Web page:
You always have the choice of voting with your wallet. You’re always free to shop elsewhere. But to wish ill on a retailer because you don’t like them? Frankly, that’s disgusting.
Secondly, consider what the UK High Street would actually be like without GAME and Gamestation. There aren’t many indies left to fill the gap and the loss of GAME would do nothing to help indies – they can’t compete with supermarkets and online.
The result would be a huge number of UK High Streets left with no games presence at all. HMV? Maybe not for long. CEX? Rather you than me. Blockbuster? I guess, at a push.
Imagine if the supermarkets were the last place left to buy games on the High Street. The poor selection, the erratic prices, the stagnant back catalogue, the (please forgive me) often clueless staff.
Imagine the next generation of console arriving later this year or next without any dedicated retailers to spread the message.
I guess most of us would default to online, but for me I rely on pre-owned for my gaming. I’m not rich. My disposable income is minimal. I survive as a gamer through the generosity of publishers who send me code and the ability to sell off my old games to Gamestation. Without those, I’d be priced out of my hobby.
Love it or hate it, GAME and Gamestation are most likely more important to your hobby than you realise. And the UK market would be irrevocably weaker were they to vanish.
Despite what you may think, GAME and Gamestation are on your side. They want you to enjoy your hobby and they want to sell you the games that allow you to do so.
Don’t criticise GAME for prioritising FIFA 12 over DoDonPachi Resurrection. Shelf space is at a premium in these tough times. Any retailer that didn’t prioritise the multi-million seller would be mental.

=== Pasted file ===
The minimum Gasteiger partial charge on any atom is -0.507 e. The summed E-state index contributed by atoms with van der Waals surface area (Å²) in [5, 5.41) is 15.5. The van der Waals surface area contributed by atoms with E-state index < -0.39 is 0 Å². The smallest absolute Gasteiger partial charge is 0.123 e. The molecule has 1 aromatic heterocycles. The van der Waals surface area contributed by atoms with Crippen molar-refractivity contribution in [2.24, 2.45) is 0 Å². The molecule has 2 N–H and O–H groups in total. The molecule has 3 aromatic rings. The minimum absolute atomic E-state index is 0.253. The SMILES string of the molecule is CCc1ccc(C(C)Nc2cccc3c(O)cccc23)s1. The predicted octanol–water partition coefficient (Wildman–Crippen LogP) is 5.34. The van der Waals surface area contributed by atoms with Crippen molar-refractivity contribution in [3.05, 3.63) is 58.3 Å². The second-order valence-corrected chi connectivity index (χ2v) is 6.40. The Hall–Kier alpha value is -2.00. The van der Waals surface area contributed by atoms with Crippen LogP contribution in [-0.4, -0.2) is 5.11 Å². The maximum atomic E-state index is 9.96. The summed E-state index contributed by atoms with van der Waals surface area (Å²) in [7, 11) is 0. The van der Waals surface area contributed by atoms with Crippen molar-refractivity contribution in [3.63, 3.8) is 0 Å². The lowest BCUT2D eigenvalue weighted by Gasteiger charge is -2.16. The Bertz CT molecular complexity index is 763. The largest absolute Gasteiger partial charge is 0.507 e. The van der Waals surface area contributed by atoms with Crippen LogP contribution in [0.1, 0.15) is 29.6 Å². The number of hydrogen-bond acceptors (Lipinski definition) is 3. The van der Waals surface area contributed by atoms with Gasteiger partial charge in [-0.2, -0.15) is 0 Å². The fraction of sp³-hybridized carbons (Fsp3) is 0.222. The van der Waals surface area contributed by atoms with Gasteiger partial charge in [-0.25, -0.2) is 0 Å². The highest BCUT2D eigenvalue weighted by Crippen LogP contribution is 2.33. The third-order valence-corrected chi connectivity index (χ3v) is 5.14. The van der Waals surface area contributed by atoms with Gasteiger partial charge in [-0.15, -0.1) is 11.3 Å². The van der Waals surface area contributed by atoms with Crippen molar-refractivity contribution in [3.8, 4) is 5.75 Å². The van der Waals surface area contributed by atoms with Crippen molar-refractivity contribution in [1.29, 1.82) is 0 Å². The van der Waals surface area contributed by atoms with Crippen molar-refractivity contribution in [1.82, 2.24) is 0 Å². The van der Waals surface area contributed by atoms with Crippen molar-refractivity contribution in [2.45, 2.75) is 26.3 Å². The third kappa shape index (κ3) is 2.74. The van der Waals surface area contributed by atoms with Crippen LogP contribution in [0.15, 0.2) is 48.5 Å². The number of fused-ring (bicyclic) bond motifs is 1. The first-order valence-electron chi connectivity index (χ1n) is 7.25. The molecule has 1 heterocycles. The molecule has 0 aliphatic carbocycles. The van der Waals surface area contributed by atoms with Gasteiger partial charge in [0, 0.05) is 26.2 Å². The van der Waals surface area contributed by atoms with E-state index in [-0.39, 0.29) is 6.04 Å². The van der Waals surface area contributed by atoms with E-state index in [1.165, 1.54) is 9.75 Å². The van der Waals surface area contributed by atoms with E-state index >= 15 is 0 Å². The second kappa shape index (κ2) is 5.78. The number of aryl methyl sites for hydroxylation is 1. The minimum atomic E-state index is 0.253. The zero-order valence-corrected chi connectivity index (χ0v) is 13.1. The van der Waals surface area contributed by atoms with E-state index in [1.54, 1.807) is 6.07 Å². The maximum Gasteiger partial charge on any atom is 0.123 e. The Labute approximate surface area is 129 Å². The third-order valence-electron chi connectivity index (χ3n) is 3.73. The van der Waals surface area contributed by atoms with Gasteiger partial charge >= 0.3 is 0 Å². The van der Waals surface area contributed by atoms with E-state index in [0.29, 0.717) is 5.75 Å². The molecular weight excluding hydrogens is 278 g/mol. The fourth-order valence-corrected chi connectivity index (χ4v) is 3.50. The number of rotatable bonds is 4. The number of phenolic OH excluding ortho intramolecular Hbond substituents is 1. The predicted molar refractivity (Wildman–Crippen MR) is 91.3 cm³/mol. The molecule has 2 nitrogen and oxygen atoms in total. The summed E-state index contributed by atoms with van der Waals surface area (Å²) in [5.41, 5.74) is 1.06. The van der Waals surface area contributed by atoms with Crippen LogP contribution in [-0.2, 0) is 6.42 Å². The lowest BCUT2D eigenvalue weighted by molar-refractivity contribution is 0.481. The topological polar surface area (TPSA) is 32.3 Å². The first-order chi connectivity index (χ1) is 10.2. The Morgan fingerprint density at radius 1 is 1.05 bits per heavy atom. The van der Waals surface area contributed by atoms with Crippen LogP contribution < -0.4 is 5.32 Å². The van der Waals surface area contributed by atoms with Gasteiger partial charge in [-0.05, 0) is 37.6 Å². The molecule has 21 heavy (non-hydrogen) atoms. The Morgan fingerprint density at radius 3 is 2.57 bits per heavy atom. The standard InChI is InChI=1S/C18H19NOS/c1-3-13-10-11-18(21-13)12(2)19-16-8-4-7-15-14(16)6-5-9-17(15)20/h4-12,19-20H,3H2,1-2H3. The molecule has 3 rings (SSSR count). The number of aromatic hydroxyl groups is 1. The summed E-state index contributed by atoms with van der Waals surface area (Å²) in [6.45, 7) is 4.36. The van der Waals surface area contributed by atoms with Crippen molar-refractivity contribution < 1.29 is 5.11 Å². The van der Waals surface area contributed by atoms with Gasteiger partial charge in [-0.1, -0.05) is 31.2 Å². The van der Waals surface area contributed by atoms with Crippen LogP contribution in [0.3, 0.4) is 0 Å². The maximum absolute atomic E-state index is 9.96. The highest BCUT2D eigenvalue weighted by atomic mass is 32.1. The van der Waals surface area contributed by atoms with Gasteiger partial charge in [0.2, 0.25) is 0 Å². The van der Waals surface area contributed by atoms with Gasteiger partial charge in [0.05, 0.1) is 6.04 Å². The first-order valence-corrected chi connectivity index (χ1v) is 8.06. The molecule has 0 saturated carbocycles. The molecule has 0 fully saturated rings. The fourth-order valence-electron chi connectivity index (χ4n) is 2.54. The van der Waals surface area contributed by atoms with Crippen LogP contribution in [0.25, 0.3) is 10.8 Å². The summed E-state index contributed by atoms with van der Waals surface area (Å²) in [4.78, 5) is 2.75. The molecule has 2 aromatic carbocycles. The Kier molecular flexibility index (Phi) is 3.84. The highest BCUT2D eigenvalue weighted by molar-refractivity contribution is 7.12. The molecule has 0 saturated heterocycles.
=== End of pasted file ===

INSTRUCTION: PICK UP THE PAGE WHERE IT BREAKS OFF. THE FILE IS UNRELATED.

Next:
And DoDonPachi will be there, somewhere, tucked at the back. And the guy who really wants it will find it.
If you want to blame anyone for the products that GAME and Gamestation give the most attention to then blame yourself. They are only answering to the buying habits of consumers. Sure, retailers will support product that publishers ‘encourage’ them to, but no retailer on earth will indefinitely support product that is not selling.
And I really don’t think it’s fair to criticise GAME staff for failing to match your encyclopaedic knowledge of games. They are there to serve customers. The internet is there for you to talk games.
You don’t think GAME ‘gets it right’? No, for you it probably doesn’t. But for the family and mass markets GAME targets? Yep – it’s spot on.
And I guarantee you one thing – if GAME and Gamestation were to go and not be replaced (and no, I don’t think GameStop would step in and buy them out) gaming would be weakened.
Sales would fall. And if sales continue to fall here and elsewhere, publishers will have to consider their potential releases more carefully. And in those situations it’s the ‘risky’ (read: creative, innovative) titles that are the first to be dropped.
I’m not urging you to shop at GAME and Gamestation. It’s Ian Shepherd’s job to convince you of that. All I’m urging you to do is get behind them. Because despite what you might think, they really deserve it.